There is much concern that if a bill protecting employees solely on the basis of sexual orientation is passed then protections for transmen and women will be forgotten. It’s hard to take that concern seriously given the flurry of support that’s been forcefully expressed for trans rights now that we know a trans-inclusive ENDA simply will not pass in the House as its currently configured.

Claiming that Frank has betrayed the trans community, as some are now doing (Los Angeles Times sportswriter Christine Daniels wrote this week that he was engaged in a strategy to “throw the transfolk overboard”) is breathtakingly ignorant of the facts.

The targeting of the Human Rights Campaign for its failure to align itself with the LGBT organizations that have promised to work to defeat a non-inclusive ENDA is equally ignorant of reality. Who can seriously expect the nation’s largest organization working to pass legislation on our behalf to refuse to work with Pelosi and Frank?

This petulant insistence on purity, principle and perfection is a hallmark not just of the LGBT community, but of American politics in general. Just look at James Dobson’s and the Christian right’s demands that the Republican Congress take up an overly broad Federal Marriage Amendment to the U.S. Constitution when a much narrower provision that would have allowed for civil unions stood a much better chance of passage.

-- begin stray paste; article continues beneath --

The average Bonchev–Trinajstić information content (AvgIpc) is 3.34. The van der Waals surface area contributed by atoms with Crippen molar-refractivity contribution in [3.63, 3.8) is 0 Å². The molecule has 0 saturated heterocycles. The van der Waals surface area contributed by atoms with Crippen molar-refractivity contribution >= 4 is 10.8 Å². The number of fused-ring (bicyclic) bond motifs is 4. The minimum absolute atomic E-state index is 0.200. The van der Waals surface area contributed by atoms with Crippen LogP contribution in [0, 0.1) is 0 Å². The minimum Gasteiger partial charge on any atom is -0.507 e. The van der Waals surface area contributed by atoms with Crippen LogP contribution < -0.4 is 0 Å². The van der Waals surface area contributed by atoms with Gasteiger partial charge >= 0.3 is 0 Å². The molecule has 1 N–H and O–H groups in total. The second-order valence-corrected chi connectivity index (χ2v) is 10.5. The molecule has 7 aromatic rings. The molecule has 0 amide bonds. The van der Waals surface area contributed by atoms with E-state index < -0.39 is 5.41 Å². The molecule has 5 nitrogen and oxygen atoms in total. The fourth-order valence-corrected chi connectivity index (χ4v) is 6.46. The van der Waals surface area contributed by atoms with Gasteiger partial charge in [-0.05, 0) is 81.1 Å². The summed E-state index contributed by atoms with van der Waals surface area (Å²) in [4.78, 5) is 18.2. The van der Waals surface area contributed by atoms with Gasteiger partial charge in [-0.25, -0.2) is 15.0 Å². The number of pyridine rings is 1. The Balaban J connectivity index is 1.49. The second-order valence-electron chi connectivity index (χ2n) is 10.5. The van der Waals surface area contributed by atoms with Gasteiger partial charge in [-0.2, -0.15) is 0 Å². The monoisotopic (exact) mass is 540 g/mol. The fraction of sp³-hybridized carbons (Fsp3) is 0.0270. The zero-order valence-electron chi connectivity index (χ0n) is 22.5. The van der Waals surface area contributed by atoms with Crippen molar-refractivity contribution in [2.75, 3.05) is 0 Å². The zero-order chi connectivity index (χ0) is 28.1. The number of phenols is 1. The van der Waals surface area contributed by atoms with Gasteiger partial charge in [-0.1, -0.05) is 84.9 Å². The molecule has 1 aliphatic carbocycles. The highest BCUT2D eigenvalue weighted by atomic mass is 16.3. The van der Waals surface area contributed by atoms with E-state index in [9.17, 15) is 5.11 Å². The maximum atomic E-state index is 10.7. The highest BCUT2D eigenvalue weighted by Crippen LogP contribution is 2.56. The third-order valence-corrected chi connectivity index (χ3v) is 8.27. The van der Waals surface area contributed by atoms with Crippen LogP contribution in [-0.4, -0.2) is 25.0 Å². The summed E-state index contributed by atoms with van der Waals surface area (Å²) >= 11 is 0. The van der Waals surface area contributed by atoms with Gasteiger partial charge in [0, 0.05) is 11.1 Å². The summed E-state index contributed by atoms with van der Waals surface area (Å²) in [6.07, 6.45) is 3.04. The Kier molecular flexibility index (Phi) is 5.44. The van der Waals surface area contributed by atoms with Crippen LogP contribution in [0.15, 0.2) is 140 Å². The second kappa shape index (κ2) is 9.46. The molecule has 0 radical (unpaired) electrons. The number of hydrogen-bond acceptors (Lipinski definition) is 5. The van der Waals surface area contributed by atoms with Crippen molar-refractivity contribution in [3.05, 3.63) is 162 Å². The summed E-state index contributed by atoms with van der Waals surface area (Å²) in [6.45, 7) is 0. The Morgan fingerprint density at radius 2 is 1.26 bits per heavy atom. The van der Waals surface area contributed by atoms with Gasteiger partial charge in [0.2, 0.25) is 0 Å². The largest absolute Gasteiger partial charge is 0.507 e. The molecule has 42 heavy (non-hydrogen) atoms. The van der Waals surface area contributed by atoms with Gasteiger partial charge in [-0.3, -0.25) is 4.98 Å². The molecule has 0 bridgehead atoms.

Not that I’m comparing progressive LGBT activists with the Christian right. After all, the Christian right is capable of delivering votes, huge sums of money to candidates and hundreds of thousands of phone calls to lawmakers when an issue is deemed important enough to warrant it. Progressive activists? Not so much.

Entry filed under: Advocacy, Congress, Democrats, LGBT, Liberals, Media, Politics. Tags: , , , , , , , .

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2 Comments Add your own

  • 1. Mad Professah  |  October 4, 2007 at 6:57 pm

    I do find it interesting that all these 100 organizations that have formed a coalition to support a trans-incluive ENDA have not been engaged in equivalent activism to get trans-inclusive non-discrimnation bills passed in STATE HOUSES, especially ones like Wisconsin which passed LGB civil rights protections DECADES ago (1982).

    All of the most recent LGBT civl rights bills (NJ, IL, NM 2005, WA 2006, Iowa and Oregon 2007) since NY’s SONDA in 2002 have been gender identity inclusive and I think this is a great thing.I believe that the federal bill should be inclusive as well. I agree with this Bay Windows editorial that it is madness to say that you will literally OPPOSE incrementally good legislation as opposed to having nothing pass at all.

  • 2. Bloggernista  |  October 4, 2007 at 11:09 pm

    It would have been great to see the 100 organizations that are now saying to a sexual orientation only ENDA display the passion and grassroots organizing when the inclusive bill was first introduced. If they had, we would be further along in building the support that is needed to pass an inclusive bill.

    I also don’t understand why some are calling a sexual orientation a bad bill. Its a good bill that would be made stronger with gender identity and expression added.